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Alicja Piotrowska and Dominika Skrzypek

Abstract

In this paper we discuss the alienability splits in two Mainland Scandinavian languages, Swedish and Danish, in a diachronic context. Although it is not universally acknowledged that such splits exist in modern Scandinavian languages, many nouns typically included in inalienable structures such as kinship terms, body part nouns and nouns describing culturally important items show different behaviour from those considered alienable. The differences involve the use of (reflexive) possessive pronouns vs. the definite article, which differentiates the Scandinavian languages from e.g. English. As the definite article is a relatively new arrival in the Scandinavian languages, we look at when the modern pattern could have evolved by a close examination of possessive structures with potential inalienables in Old Swedish and Old Danish. Our results reveal that to begin with, inalienables are usually bare nouns and come to be marked with the definite article in the course of its grammaticalization.

Open access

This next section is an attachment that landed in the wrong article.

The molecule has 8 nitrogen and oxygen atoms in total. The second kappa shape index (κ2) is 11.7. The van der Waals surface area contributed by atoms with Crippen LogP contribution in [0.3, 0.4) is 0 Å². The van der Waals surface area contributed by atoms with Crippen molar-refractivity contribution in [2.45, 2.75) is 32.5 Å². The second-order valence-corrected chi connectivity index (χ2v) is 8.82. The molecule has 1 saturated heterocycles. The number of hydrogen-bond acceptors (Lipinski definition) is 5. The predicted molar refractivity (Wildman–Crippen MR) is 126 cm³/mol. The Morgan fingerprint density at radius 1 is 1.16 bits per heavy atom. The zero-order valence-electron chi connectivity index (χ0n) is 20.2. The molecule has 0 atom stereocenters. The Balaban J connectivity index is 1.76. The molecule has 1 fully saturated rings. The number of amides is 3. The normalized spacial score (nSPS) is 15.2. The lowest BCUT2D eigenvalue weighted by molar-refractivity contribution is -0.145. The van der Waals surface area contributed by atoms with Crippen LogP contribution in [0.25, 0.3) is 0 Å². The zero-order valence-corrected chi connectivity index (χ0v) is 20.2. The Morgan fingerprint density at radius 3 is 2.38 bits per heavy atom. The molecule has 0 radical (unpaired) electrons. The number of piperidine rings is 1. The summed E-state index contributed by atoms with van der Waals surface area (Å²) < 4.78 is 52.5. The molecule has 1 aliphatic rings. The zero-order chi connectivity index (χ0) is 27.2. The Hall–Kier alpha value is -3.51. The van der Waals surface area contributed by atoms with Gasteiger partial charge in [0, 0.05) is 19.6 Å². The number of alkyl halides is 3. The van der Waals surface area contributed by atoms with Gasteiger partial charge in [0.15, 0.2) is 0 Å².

Radosław Dobrowolski, Irena Pidek, Witold Alexandrowicz, Stanisław Hałas, Anna Pazdur, Natalia Piotrowska, Alicja Buczek, Danuta Urban and Jerzy Melke

Abstract

The paper presents the results of interdisciplinary (multiproxy) palaeoenvironmental studies of peat — calcareous tufa depositional sequences of spring mire from Radzików site (east Poland). Analyses of three biotic proxies (plant macrofossils, pollen, molluscs) were supplemented with sedimentological, geochemical, oxygen and carbon stable isotopes analyses and radiocarbon dating and used for reconstruction of environmental changes in Late Glacial and Holocene. The obtained results enable us to (1) reconstruct main phases of mire development and (2) determine environmental factors influencing changes of water supply.

The object started to develop in Allerød. The Late Glacial and Early Holocene deposit sequence is relatively thick (about 1.0 m), with good palaeoecological record. The boundary between Younger Dryas and Preboreal is especially well confirmed by palynological and malacological analyses as well as radiocarbon dating. The Mesoholocene deposits are considerably worse preserved. Mire development was evaluated in terms of general mire ecology.